Nutritionally, both the roots and their greens have a lot to offer. While the roots provide an excellent source of vitamin C, the leaves contain almost six times as much and are also a good source of calcium and vitamins A and B. Most radish varieties also offer good sources of the trace mineral molybdenum, potassium and folic acid, and, like other members of the cruciferous family (cabbage, kale, broccoli, brussels sprouts), they contain numerous cancer-fighting properties. Since they contain a variety of sulfur-based chemicals, they’re also great for helping to maintain a healthy gallbladder and liver and improve digestion. Lastly, they have mild diuretic and laxative properties, and one source I discovered lists it as a “stimulant,” though I can’t vouch for that one from personal experience.
As one of my favorite topics is the life force in food, I can’t resist sharing this bit of radish wisdom from Rudolf Steiner, which was shared with me by a radish-growing friend:
“If one needs to stimulate one’s thinking, then one should use especially the salty stimulant of the radish. If someone is not very active in the head, it is good for him to add some radish to his food, which will activate his thoughts a little. So you see, the strange fact emerges: One can say radishes stimulate thinking. And one does not even need to be very active oneself, the thoughts simply come when one eats radishes — such strong thoughts that they even generate powerful dreams.”
As an optimistic Aquarian, I believe in most anything and everything, but even I had my doubts about this one. However, I have been eating more radishes for the past month, and my dreams have been unusually powerful, so you never know …
Along the lines of exploring the multiple avenues of wellness offered by our local plant kingdom, if you’re interested in natural healing, try your hand at some of these radish-based remedies. As their vitamin C content makes them a great candidate for treating colds, flu, fever, cough and respiratory problems, you can make a tonic by grating one radish and mixing it with local honey to taste, letting it stand for a few hours, and then taking two teaspoons three times a day.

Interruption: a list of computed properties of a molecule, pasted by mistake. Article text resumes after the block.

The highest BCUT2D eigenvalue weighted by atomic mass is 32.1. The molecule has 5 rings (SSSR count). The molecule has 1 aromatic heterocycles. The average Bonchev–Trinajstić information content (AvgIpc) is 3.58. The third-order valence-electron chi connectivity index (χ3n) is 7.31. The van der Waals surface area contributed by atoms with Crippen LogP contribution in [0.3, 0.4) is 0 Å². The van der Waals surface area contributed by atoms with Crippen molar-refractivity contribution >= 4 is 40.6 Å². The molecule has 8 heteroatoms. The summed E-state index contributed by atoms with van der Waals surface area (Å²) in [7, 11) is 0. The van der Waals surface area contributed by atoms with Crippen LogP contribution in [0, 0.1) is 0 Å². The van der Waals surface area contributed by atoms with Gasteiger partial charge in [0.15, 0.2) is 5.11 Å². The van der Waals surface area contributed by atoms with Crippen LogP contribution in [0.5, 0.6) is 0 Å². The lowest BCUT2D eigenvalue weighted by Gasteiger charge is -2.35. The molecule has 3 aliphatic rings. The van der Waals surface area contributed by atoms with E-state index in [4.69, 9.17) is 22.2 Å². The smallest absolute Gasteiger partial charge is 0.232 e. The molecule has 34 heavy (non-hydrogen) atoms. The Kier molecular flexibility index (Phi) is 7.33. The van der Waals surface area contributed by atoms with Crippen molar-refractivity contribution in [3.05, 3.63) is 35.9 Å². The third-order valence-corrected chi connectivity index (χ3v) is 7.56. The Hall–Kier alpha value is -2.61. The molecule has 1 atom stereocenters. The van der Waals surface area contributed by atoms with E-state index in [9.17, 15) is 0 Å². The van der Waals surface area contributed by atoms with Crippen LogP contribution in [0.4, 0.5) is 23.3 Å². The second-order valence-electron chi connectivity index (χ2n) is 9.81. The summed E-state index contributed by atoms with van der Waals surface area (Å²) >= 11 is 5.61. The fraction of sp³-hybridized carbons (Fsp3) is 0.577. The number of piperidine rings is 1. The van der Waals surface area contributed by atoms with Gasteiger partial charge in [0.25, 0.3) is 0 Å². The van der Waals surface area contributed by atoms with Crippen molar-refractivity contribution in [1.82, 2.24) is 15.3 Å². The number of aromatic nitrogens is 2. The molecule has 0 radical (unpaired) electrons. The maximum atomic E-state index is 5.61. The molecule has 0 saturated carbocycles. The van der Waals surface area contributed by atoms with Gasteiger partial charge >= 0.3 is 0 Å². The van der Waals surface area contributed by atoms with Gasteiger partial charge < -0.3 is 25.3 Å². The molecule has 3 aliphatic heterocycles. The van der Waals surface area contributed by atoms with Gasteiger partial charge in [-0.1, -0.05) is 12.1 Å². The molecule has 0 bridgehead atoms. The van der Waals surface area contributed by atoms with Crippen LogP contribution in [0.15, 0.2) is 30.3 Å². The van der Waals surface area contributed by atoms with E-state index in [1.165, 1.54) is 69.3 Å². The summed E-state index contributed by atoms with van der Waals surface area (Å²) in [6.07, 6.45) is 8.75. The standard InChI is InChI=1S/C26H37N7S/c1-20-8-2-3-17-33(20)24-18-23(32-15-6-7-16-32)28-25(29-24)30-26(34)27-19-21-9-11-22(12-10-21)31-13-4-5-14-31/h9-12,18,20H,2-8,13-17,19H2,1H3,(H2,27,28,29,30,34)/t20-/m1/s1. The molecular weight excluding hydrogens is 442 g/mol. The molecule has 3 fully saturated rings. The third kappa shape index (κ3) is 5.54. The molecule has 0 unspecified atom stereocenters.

Another radish remedy I found is for digestive problems. Put a handful of radish leaves in boiling water, cover and let it sit for about 20 minutes. Then strain it, add honey to taste and enjoy it as a tea with a mild, earthy flavor. As I’ve found with most plant-based health approaches, not only do these address the symptoms of the problem, they also work to restore balance on other levels, leading to increased wellness and strengthened immunity.
As a recent radish enthusiast, I hope some of these suggestions and recipes might entice those of you who have yet to cultivate a taste for this local mainstay to give it a try. The following are two simple recipes, but the radish also lends itself easily to roasting or as addition to any stir-fry, soup or stew. They can also be boiled and mashed, and, when done with the watermelon variety, provide a dazzling crimson creation sure to delight.
1/2 cup thinly sliced green onions
Seaweed and Bragg’s (or salt) to taste
In a large saucepan over medium heat, bring broth to a boil. Stir in remaining ingredients, turn off heat, cover and let stand 10 minutes before serving.
The lemon juice and tart apples accentuate the crispness of the radishes in this dish. For a sweeter treat, try tossing in some raisins or freshly toasted nuts.
Toss the radishes, apples, parsley, lemon juice and oil in a large bowl, season with salt and pepper to taste, and cover and refrigerate for one hour.